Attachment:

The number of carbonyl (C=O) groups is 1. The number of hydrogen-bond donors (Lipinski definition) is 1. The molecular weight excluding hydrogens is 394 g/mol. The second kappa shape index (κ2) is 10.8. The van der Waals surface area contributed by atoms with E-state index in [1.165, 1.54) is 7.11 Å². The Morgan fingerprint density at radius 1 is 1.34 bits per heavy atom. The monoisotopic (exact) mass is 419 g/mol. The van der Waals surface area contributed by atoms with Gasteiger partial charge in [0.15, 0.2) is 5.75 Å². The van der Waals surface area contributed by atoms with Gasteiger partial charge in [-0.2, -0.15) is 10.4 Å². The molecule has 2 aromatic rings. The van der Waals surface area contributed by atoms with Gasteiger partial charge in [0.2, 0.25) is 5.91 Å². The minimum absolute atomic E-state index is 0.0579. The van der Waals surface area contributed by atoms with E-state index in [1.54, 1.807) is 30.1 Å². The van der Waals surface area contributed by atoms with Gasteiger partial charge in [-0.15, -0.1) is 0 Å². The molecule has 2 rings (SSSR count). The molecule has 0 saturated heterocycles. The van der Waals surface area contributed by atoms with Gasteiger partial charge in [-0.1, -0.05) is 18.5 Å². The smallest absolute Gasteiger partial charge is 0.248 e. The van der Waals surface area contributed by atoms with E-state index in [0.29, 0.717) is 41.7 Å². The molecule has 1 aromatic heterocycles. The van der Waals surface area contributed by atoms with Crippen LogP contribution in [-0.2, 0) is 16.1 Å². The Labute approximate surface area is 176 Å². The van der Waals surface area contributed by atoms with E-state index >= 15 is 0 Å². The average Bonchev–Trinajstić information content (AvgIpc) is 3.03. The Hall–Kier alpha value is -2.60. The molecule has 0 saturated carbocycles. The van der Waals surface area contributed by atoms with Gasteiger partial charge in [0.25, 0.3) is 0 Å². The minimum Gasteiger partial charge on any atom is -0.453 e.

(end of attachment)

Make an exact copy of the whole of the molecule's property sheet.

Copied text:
The number of carbonyl (C=O) groups is 1. The number of hydrogen-bond donors (Lipinski definition) is 1. The molecular weight excluding hydrogens is 394 g/mol. The second kappa shape index (κ2) is 10.8. The van der Waals surface area contributed by atoms with E-state index in [1.165, 1.54) is 7.11 Å². The Morgan fingerprint density at radius 1 is 1.34 bits per heavy atom. The monoisotopic (exact) mass is 419 g/mol. The van der Waals surface area contributed by atoms with Gasteiger partial charge in [0.15, 0.2) is 5.75 Å². The van der Waals surface area contributed by atoms with Gasteiger partial charge in [-0.2, -0.15) is 10.4 Å². The molecule has 2 aromatic rings. The van der Waals surface area contributed by atoms with Gasteiger partial charge in [0.2, 0.25) is 5.91 Å². The minimum absolute atomic E-state index is 0.0579. The van der Waals surface area contributed by atoms with E-state index in [1.54, 1.807) is 30.1 Å². The van der Waals surface area contributed by atoms with Gasteiger partial charge in [-0.15, -0.1) is 0 Å². The molecule has 2 rings (SSSR count). The molecule has 0 saturated heterocycles. The van der Waals surface area contributed by atoms with Gasteiger partial charge in [-0.1, -0.05) is 18.5 Å². The smallest absolute Gasteiger partial charge is 0.248 e. The van der Waals surface area contributed by atoms with E-state index in [0.29, 0.717) is 41.7 Å². The molecule has 1 aromatic heterocycles. The van der Waals surface area contributed by atoms with Crippen LogP contribution in [-0.2, 0) is 16.1 Å². The Labute approximate surface area is 176 Å². The van der Waals surface area contributed by atoms with E-state index >= 15 is 0 Å². The average Bonchev–Trinajstić information content (AvgIpc) is 3.03. The Hall–Kier alpha value is -2.60. The molecule has 0 saturated carbocycles. The van der Waals surface area contributed by atoms with Gasteiger partial charge in [0.25, 0.3) is 0 Å². The minimum Gasteiger partial charge on any atom is -0.453 e.